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Hands on: it’s a bumpy ride

by
26 September 2014

Colin Podmore looks at the history of ideas about ordination

Rites of Ordination: Their history and theology
Paul F. Bradshaw
SPCK £19.99
(978-0-281-07157-9)
Church Times Bookshop £18 (Use code CT529 )

ORDINATIONS are important not only for what they effect, but also for what they represent. They remind the local or provincial Church of what she is: a eucharistic community of the baptised gathered around their bishop or college of bishops, a hierarchically ordered divine society. Paul Bradshaw's excellent survey is, therefore, not only important for students of liturgy: it also illuminates the doctrine of ministry and that of the Church.

The first four chapters lay out the scriptural and Early Church background. As with doctrine, ministerial structures grew gradually from New Testament roots, but by the end of the fourth century a familiar picture is recognisable. Bradshaw interrogates the limited early liturgical sources convincingly. His world-class liturgical scholarship is lightly worn, and his ac- count is clear and mostly highly readable.

Because of the Eastern Churches' more static understanding of tradition, their eight families of rites have changed little, and can be surveyed in one chapter. Western change and diversity fills the second half of the book.

The medieval West came to view priesthood exclusively through a eucharistic prism, and saw ordination not as providing a community with ministry, but as conferring powers on an individual. This altered the understanding and practice of ordination. For priests, the handing over of chalice and paten was seen as the essential act, conferring power to consecrate. The episcopate was now regarded by most theologians (though not by canonists) not as a separate order, but as a degree within the priesthood, to which men were "consecrated" rather than "ordained".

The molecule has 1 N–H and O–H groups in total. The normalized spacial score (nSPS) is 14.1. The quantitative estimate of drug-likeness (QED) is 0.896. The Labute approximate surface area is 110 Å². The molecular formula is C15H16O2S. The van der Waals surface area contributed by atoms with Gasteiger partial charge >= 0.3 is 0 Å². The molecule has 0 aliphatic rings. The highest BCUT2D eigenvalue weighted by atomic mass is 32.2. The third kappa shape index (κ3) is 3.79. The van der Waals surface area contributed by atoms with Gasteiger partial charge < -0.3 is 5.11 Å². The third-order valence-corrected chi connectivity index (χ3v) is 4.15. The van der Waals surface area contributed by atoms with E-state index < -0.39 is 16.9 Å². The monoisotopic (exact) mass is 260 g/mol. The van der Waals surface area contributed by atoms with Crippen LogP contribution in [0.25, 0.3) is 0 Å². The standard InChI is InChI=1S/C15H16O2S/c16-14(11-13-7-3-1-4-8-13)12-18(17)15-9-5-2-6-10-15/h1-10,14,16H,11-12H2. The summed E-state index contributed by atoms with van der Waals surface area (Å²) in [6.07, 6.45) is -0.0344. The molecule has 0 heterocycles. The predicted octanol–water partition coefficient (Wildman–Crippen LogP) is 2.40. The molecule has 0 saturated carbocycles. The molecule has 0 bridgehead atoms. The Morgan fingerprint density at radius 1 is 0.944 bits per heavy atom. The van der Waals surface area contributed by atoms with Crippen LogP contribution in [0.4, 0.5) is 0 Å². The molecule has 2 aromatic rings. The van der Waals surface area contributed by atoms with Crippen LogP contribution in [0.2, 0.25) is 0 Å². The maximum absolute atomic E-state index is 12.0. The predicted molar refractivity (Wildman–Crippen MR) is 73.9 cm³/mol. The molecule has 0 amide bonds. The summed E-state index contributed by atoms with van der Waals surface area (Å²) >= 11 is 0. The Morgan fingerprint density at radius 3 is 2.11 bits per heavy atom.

Only in the mid-20th century did Rome definitively correct these two aberrations. By contrast, the Preface to the 1550 Anglican Ordinal (which, unlike most Protestant ordinals, reformed abuses without overturning the fourth-century consensus) termed bishop an "order"; from 1662 bishops were "ordained and consecrated".

The Roman rites still embody an earlier departure from primitive practice, detaching the imposition of hands from the ordination prayer. And the bishop's address when ordaining priests and deacons still describes the congregation as their "relatives and friends" rather than as representatives of the local Church participating in ordering its ministry. (The common Anglican practice that a small, eclectic group of the ordinand's priestly friends and relatives supplant the bishop's college of presbyters in laying on hands at priestly ordinations reflects a similar misunderstanding.)

The fascinating medieval-theology chapter includes one over-simplification and one questionable opinion. Most later medieval bishops were indeed formally appointed by the Pope, but form sometimes masked reality: weak popes were obliged to appoint the nominees of powerful kings. And did the distinction between order and jurisdiction really "create more problems than it sought to solve"? It enables bishops to retire from office without relinquishing the character and sacramental powers of their order - and Catholic Anglicans to relate to female office-holders without compromising on validity and sacramental assurance.

The liturgical and ecumenical movements gave modern Western rites greater commonality and catholicity. Most are influenced by South India (1958), which reunited imposition of hands with the prayer. In a creative innovation, only the central petition with the imposition is repeated when there is more than one ordinand.

Disappointingly, only one sentence in this book, originally published in the United States, refers to the Common Worship Ordinal. SPCK are to be congratulated on re-publishing it for an English readership at such a reasonable price, but could they have persuaded the author to add a chapter showing how the rites he helped to shape as a member of the Liturgical Commission reflect the tradition he describes so expertly?
 

Dr Colin Podmore is the Director of Forward in Faith. He was Secretary of the Liturgical Commission when the  Common Worship Ordinal was produced.

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